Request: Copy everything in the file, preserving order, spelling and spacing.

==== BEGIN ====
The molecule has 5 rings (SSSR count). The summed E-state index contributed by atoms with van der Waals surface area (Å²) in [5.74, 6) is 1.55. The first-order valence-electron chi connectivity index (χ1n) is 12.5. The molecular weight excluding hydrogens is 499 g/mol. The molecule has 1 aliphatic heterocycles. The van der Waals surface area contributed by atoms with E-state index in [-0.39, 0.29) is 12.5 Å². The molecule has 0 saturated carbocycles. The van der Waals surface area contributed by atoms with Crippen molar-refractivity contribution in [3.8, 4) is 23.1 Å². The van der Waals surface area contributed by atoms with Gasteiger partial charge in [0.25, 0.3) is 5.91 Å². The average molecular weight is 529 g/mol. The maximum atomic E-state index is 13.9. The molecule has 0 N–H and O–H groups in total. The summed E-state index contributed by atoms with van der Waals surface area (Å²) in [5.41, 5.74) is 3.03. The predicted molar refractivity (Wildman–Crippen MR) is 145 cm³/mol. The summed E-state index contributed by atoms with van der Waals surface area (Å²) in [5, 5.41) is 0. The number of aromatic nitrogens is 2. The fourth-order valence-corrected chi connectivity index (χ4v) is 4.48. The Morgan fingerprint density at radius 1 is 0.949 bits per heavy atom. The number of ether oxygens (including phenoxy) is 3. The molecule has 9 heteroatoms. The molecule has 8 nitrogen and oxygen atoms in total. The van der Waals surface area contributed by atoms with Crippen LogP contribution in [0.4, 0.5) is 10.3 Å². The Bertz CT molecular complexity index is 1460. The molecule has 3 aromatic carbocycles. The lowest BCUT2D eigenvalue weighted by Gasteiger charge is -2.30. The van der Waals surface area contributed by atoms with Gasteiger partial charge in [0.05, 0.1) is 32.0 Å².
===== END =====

The molecule has 5 rings (SSSR count). The summed E-state index contributed by atoms with van der Waals surface area (Å²) in [5.74, 6) is 1.55. The first-order valence-electron chi connectivity index (χ1n) is 12.5. The molecular weight excluding hydrogens is 499 g/mol. The molecule has 1 aliphatic heterocycles. The van der Waals surface area contributed by atoms with E-state index in [-0.39, 0.29) is 12.5 Å². The molecule has 0 saturated carbocycles. The van der Waals surface area contributed by atoms with Crippen molar-refractivity contribution in [3.8, 4) is 23.1 Å². The van der Waals surface area contributed by atoms with Gasteiger partial charge in [0.25, 0.3) is 5.91 Å². The average molecular weight is 529 g/mol. The maximum atomic E-state index is 13.9. The molecule has 0 N–H and O–H groups in total. The summed E-state index contributed by atoms with van der Waals surface area (Å²) in [5.41, 5.74) is 3.03. The predicted molar refractivity (Wildman–Crippen MR) is 145 cm³/mol. The summed E-state index contributed by atoms with van der Waals surface area (Å²) in [5, 5.41) is 0. The number of aromatic nitrogens is 2. The fourth-order valence-corrected chi connectivity index (χ4v) is 4.48. The Morgan fingerprint density at radius 1 is 0.949 bits per heavy atom. The number of ether oxygens (including phenoxy) is 3. The molecule has 9 heteroatoms. The molecule has 8 nitrogen and oxygen atoms in total. The van der Waals surface area contributed by atoms with Crippen LogP contribution in [0.4, 0.5) is 10.3 Å². The Bertz CT molecular complexity index is 1460. The molecule has 3 aromatic carbocycles. The lowest BCUT2D eigenvalue weighted by Gasteiger charge is -2.30. The van der Waals surface area contributed by atoms with Gasteiger partial charge in [0.05, 0.1) is 32.0 Å².